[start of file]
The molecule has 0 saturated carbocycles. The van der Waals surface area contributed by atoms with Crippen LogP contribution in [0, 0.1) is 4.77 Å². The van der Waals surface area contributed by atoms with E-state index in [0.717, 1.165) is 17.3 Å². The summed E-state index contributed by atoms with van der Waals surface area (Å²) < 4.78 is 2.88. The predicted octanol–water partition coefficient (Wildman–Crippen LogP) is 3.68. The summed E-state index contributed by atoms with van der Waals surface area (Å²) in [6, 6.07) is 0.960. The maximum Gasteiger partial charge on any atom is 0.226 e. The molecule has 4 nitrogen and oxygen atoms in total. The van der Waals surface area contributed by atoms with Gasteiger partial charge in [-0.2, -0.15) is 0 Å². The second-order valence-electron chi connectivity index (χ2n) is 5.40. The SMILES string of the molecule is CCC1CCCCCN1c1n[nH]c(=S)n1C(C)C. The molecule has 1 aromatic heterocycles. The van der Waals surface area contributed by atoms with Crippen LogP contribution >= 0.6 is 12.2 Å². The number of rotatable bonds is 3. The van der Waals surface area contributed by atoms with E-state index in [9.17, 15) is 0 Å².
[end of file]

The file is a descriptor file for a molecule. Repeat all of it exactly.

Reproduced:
The molecule has 0 saturated carbocycles. The van der Waals surface area contributed by atoms with Crippen LogP contribution in [0, 0.1) is 4.77 Å². The van der Waals surface area contributed by atoms with E-state index in [0.717, 1.165) is 17.3 Å². The summed E-state index contributed by atoms with van der Waals surface area (Å²) < 4.78 is 2.88. The predicted octanol–water partition coefficient (Wildman–Crippen LogP) is 3.68. The summed E-state index contributed by atoms with van der Waals surface area (Å²) in [6, 6.07) is 0.960. The maximum Gasteiger partial charge on any atom is 0.226 e. The molecule has 4 nitrogen and oxygen atoms in total. The van der Waals surface area contributed by atoms with Gasteiger partial charge in [-0.2, -0.15) is 0 Å². The second-order valence-electron chi connectivity index (χ2n) is 5.40. The SMILES string of the molecule is CCC1CCCCCN1c1n[nH]c(=S)n1C(C)C. The molecule has 1 aromatic heterocycles. The van der Waals surface area contributed by atoms with Crippen LogP contribution >= 0.6 is 12.2 Å². The number of rotatable bonds is 3. The van der Waals surface area contributed by atoms with E-state index in [9.17, 15) is 0 Å².